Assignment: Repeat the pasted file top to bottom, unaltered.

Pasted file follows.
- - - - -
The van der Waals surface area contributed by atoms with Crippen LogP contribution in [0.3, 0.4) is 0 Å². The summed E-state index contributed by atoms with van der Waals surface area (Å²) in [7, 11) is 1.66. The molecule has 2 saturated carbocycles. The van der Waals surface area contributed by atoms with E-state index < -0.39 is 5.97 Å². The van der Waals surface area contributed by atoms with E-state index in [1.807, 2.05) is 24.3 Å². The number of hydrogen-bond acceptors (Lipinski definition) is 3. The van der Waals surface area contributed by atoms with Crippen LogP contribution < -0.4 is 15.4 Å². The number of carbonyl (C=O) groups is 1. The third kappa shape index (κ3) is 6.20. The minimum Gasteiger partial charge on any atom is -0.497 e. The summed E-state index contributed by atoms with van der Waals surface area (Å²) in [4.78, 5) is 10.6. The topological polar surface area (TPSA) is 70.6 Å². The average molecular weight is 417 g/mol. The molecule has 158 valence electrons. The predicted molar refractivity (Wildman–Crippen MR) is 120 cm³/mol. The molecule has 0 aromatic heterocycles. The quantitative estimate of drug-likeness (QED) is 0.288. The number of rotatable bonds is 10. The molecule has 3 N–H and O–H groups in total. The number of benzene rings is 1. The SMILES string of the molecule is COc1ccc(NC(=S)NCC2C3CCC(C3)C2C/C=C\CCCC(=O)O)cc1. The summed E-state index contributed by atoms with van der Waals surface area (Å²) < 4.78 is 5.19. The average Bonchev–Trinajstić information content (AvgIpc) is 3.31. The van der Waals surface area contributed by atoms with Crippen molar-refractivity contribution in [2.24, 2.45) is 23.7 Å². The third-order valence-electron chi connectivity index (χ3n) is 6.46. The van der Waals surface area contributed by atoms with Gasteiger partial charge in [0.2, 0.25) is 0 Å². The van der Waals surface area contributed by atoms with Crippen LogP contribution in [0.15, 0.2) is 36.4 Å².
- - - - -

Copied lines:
The van der Waals surface area contributed by atoms with Crippen LogP contribution in [0.3, 0.4) is 0 Å². The summed E-state index contributed by atoms with van der Waals surface area (Å²) in [7, 11) is 1.66. The molecule has 2 saturated carbocycles. The van der Waals surface area contributed by atoms with E-state index < -0.39 is 5.97 Å². The van der Waals surface area contributed by atoms with E-state index in [1.807, 2.05) is 24.3 Å². The number of hydrogen-bond acceptors (Lipinski definition) is 3. The van der Waals surface area contributed by atoms with Crippen LogP contribution < -0.4 is 15.4 Å². The number of carbonyl (C=O) groups is 1. The third kappa shape index (κ3) is 6.20. The minimum Gasteiger partial charge on any atom is -0.497 e. The summed E-state index contributed by atoms with van der Waals surface area (Å²) in [4.78, 5) is 10.6. The topological polar surface area (TPSA) is 70.6 Å². The average molecular weight is 417 g/mol. The molecule has 158 valence electrons. The predicted molar refractivity (Wildman–Crippen MR) is 120 cm³/mol. The molecule has 0 aromatic heterocycles. The quantitative estimate of drug-likeness (QED) is 0.288. The number of rotatable bonds is 10. The molecule has 3 N–H and O–H groups in total. The number of benzene rings is 1. The SMILES string of the molecule is COc1ccc(NC(=S)NCC2C3CCC(C3)C2C/C=C\CCCC(=O)O)cc1. The summed E-state index contributed by atoms with van der Waals surface area (Å²) < 4.78 is 5.19. The average Bonchev–Trinajstić information content (AvgIpc) is 3.31. The van der Waals surface area contributed by atoms with Crippen molar-refractivity contribution in [2.24, 2.45) is 23.7 Å². The third-order valence-electron chi connectivity index (χ3n) is 6.46. The van der Waals surface area contributed by atoms with Gasteiger partial charge in [0.2, 0.25) is 0 Å². The van der Waals surface area contributed by atoms with Crippen LogP contribution in [0.15, 0.2) is 36.4 Å².